The Lufthansa Bird
by BABO KAMEL
A letter found long ago in a second
hand book by Kafka, lies between two pages
like the leaves my mother pressed in wax paper;
bits of autumn to hold us
through the endless winters of Montreal
so cold, you could place a penny
against the ice on the inside
window, and it would stick and imprint
a maple leaf or the queen.
But now, this letter kept as bookmark, or never sent perhaps
by the girl who signed her name Anna Martins
I find-- unpacking after the move south-- and read again.
I hold it in my hand like a newly fallen sparrow.
It’s been a week since she’s heard from him
although he remains nameless. Just a “you”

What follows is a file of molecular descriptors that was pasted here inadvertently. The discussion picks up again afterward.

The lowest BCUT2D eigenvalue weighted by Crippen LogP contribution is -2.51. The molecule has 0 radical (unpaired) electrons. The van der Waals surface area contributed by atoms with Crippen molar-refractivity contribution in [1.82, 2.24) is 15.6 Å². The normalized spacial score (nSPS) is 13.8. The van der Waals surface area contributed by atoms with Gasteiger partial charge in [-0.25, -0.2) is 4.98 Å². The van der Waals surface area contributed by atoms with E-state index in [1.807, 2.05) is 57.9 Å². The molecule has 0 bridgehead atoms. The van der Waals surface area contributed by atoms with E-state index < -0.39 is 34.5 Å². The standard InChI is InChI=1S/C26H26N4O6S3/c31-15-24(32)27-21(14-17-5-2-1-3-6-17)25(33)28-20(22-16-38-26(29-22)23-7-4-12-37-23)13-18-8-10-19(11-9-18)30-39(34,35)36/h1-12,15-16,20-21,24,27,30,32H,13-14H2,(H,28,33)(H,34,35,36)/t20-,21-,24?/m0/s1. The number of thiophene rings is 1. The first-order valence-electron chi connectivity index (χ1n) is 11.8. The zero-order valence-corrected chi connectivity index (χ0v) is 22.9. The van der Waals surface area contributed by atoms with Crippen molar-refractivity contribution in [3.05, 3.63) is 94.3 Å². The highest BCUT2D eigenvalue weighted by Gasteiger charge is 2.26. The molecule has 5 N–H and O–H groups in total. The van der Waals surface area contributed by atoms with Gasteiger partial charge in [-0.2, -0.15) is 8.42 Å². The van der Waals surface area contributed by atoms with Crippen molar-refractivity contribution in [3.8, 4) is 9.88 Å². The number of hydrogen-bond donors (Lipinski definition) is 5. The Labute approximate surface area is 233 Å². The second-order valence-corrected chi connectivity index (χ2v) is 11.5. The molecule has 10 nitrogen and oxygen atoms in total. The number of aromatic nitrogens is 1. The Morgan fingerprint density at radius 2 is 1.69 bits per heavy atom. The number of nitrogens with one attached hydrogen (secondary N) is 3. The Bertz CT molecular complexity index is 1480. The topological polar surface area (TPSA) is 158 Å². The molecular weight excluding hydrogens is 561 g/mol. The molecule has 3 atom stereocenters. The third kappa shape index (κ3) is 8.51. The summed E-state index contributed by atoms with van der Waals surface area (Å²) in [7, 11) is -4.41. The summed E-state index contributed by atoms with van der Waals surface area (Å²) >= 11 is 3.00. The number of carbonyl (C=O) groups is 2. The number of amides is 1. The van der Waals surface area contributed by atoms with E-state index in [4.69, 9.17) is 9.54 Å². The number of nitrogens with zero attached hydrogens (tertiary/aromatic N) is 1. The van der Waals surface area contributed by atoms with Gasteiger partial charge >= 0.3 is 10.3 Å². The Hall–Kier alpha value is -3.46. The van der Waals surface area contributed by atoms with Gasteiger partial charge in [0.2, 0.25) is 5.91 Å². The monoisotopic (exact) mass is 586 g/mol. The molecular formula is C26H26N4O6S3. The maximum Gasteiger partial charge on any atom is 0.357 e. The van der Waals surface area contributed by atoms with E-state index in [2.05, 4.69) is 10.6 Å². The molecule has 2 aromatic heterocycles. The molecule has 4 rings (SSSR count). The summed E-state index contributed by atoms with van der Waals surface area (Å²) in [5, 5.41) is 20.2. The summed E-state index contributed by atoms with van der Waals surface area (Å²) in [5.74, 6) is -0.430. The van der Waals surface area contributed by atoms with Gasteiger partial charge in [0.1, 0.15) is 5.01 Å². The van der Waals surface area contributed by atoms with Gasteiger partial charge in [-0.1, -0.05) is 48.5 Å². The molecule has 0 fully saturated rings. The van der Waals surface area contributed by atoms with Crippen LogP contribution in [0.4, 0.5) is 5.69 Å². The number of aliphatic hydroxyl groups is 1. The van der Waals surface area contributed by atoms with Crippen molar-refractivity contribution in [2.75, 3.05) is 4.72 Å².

on the blue onion skin paper; in the top left corner
the Lufthansa bird flies trapped in its circle.
It’s the eternal present and Anna says “I write
into an emptiness.” This on a flight
from Vienna to Florence, October 1973. “I write
because I want to come close, although ce sont les letters
qui soulignent la distance.” Letters underscore the distance.
She tells him how she listens to Joni Mitchell for consolation
and I imagine her listening to “A Case of You,” like we did
in my basement, touching each other like only 19 year olds can.
Those tender imperatives.
A month after you died I dreamt you called out
telling me you didn’t know where you were.
There is no distance greater than this.
Listen, Joni’s singing her heart out on the radio
while the Florida sun is burning us all.